Prior to the 2014–15 season, the CCHL announced it was adapting the American Hockey League's overtime format.
- Following tied games, teams will remain at the 3rd period ends and 7:00 minutes will be placed on the clock after a 30-second break. Each team will receive 1 point.
- The first 3 minutes of over time will be played 4 on 4. At the first whistle after 3 minutes (i.e. if the clock reads 4:00 or less) the teams will play 3 on 3. The same penalty regulations apply. The games are again sudden victory with the first team to score collects an additional point.
- In the event the game remains tied after the conclusion of seven minutes of overtime, a 30-second break during which the team coaches will provide a list of 3 shooters will precede a shoot out. Home teams shall determine if they shoot first or second. If the score after 3 rounds of shooters remains tied, there will be a continued sudden death single round shoot out until a winner is declared.
- No shooter may shoot twice until all eligible shooters have shot once.
- Players in the penalty box at the conclusion of overtime shall not be eligible to participate in the shoot out.
In the 2013–14 season, 69 CCHL regular season games were tied after regulation. The outcome of 30 games was determined in the over time session and 39 games required a shoot out.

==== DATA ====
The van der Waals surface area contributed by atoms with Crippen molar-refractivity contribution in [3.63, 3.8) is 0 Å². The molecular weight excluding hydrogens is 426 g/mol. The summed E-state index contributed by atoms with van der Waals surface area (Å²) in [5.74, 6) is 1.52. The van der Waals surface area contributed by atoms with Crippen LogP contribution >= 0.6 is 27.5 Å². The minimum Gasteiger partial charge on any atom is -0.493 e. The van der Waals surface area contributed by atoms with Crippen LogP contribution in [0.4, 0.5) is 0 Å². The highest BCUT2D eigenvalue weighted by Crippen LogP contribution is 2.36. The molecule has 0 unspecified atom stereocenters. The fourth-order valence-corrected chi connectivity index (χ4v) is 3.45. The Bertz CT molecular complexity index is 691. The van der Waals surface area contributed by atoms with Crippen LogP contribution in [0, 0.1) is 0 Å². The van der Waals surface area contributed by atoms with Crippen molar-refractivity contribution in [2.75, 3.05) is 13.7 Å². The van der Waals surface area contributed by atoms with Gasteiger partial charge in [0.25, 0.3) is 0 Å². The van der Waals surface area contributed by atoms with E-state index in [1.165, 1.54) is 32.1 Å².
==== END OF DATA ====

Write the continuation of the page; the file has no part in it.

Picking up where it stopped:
For the 2015–16 the CCHL made a significant move to the development model for the league. The Eastern Ontario Junior B Hockey League was aligned directly with the CCHL to establish direct affiliations and specific guidelines for players to move up and down between leagues. The EOJBHL also took on a re-branding to become the Central Canada Hockey League Tier 2. The development model is also to be extended to affiliation with midget (under18) teams.
In fall 2016, the Gloucester Rangers were sold to new ownership, who will relocate the team to Rockland, Ontario for the 2017–18 season and become the Rockland Nationals. The current Rockland Nationals, who currently play in the National Capital Junior Hockey League are expected to relocate to a nearby community to accommodate junior A hockey in the community for the first time since 1977. The Rockland Nationals expect to develop and renew their geographical rivalry with the Hawkesbury Hawks, and also develop a rivalry with the Cumberland Grads.
David Frost incidentEdit